Category Archives: confection

Countdown Day 6, and Food52’s Secret Santa Swap!

When it comes to gifts under the tree, I think I morphed into a child as much as my kids, if not worse.. (I ‘m officially guilty of tearing open into my secret Santa Gift on Christmas Eve, rather than the next day morning). My gift was from my Secret Santa ‘gingerroot’ from Hawaii. She is a Food52 superstar, having contributed some timeless classic recipes to their two volume book.
For the past two years, ‘Enbe’ a graduate student from Tuscon has been instrumental in organizing a wonderful Secret Santa food swap amongst members of the Food52 community. She sends us each a name amongst those who’ve signed up and we have the privilege of sharing foods (mostly cookies and condiments) and little gifts with someone with whom we’ve forged a bond online through Amanda Hesser & Merrill Stubbs’ unique venture.

I loved each and every thing that gingerroot had so thoughtfully put together in my box.  A bag of the biggest & best Macadamia nuts, Native Hawaiian raw honey, chocolate a ginger citrus soap (which my 7 yr old laid claim to and immediately ran off to jump into the shower, just so that he could use it!) , home made cookies which my three yr old went for even before she opened her presents from Santa, and a bottle each  of Yellow tomato/pineapple & eggplant preserves. Thank you so much Jenny, for making this holiday season so special!

It was love at first taste with the pineapple preserve. So much so, my head cannot decide on how many things I should use it on . For starters, I made a batch of ‘easy peasy’ thumbprint shortbread cookies that really showcased this delectable jam. This is also my birthday recipe gift for my Aunt, Lakshmi Ramanathan (Chithi as I call her) who turns a young  60 today.

A shout out is also owed to Perfect purees of Napa Valley for their awesome Caramelized Pineapple concentrate . A tablespoon of this excellent ingredient in the shortbread dough, really highlights the preserves.

Thumbprint shortbread cookies with Yellow tomato & pineapple preserves (makes about 30)

You need:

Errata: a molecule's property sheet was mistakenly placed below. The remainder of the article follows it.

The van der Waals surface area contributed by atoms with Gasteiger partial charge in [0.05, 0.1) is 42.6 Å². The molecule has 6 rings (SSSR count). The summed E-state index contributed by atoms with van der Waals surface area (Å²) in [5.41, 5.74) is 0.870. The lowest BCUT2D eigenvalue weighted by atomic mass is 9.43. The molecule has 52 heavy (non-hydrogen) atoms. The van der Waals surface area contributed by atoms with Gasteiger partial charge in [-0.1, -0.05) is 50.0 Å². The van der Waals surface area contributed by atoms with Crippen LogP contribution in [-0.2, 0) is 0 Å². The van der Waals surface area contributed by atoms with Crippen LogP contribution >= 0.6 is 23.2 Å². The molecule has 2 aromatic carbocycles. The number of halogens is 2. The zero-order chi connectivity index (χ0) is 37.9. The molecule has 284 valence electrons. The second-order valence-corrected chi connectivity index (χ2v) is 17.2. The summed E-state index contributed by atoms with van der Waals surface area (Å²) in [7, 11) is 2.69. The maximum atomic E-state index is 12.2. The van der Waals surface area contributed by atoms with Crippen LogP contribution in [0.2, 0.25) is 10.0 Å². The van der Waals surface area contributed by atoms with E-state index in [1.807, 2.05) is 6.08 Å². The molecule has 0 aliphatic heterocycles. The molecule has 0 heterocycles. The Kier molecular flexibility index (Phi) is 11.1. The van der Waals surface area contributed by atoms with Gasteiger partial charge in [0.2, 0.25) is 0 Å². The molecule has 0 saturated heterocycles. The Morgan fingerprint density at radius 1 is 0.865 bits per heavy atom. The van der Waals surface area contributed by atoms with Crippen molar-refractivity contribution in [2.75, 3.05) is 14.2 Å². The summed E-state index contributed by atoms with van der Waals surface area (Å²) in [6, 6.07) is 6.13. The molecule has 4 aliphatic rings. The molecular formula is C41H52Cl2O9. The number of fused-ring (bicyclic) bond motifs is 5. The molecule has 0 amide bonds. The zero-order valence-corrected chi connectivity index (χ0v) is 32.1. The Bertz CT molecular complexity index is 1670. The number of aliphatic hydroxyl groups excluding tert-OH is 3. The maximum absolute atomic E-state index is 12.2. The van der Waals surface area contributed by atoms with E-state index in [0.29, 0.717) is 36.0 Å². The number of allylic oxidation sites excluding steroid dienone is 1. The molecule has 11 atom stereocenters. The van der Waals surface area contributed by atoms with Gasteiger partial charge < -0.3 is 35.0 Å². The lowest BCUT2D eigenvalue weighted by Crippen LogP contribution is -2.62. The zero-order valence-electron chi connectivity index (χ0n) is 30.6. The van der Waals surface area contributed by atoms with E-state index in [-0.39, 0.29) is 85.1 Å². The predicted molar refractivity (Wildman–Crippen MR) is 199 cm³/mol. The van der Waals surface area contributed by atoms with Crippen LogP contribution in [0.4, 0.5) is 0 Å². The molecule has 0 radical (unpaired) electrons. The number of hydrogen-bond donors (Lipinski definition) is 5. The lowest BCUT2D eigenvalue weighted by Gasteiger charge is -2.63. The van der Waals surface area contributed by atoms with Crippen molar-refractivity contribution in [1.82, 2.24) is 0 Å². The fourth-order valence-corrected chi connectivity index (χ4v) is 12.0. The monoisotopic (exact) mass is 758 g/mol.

1  cup all purpose flour
1 teaspoon baking powder
1 stick (8 tablespoons) cold unsalted butter
2 tablespoons sugar
1 1/2 tablespoons Caramelized pineapple concentrate ( or 1 tablespoon of orange zest)
1/4 teaspoon kosher salt
 Your choice of  preserves

 Preheat oven to 300 F. Line 2 baking sheets with parchment paper.
Sift together the flour, baking powder, sugar and salt. Cut the butter into small pieces and add to the flour along with the concentrate/  zest. Using your finger tips, gently work the butter into the flour until it resembles coarse breadcrumbs. Bring the dough together into a ball. Using a cookie scoop divide the dough into little spheres of about 1 inch diameter. Place on the baking sheet 2 inches apart from each other,  gently press down with a 1/4 tsp measuring spoon to make a little well.

Bake in the oven for 10 minutes (at this time, the cookie would have risen, obliterating the well. remove and press down with the same spoon to make the indentation before turning the sheet around and placing back into the oven for another 10 minutes. Remove and cool for 5 minutes on the sheet before  spooning 1/4 teaspoon of the preserves into the wells. Allow to cool completely.

Here’s wishing you a fabulous 60th Birthday, Lakshmi Chithi!


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Celebrating Ganesh Chaturthi with ‘Madhu Golakas’ (Modak)’

Ganesha, the Lord of auspicious beginnings is indubitably the most cheerful god in the Hindu Pantheon.Short, rotund and pot-bellied with an elephants head, he is regarded as the governing deity of intellect and wisdom. Hindus the world over celebrate his ‘birthday’ . I’m incapable of explaining the details of the significance of this delightful god, so I’m just going to direct you to this link from Dr. Devdutt Pattanaiks website.

Ganesha is depicted as holding a bowl of ‘modaks’ in his left hand. These sweet confections resemble little bags of money. These modaks are basically a sweet filling with either a fried wrapping made out of wheat flour or a steamed variety with a covering made of rice flour dough. The word modak is thought to be a corruption of the Sanskrit Madhu golaka (Madhu- sweet/ honey; golaka: sphere / ball).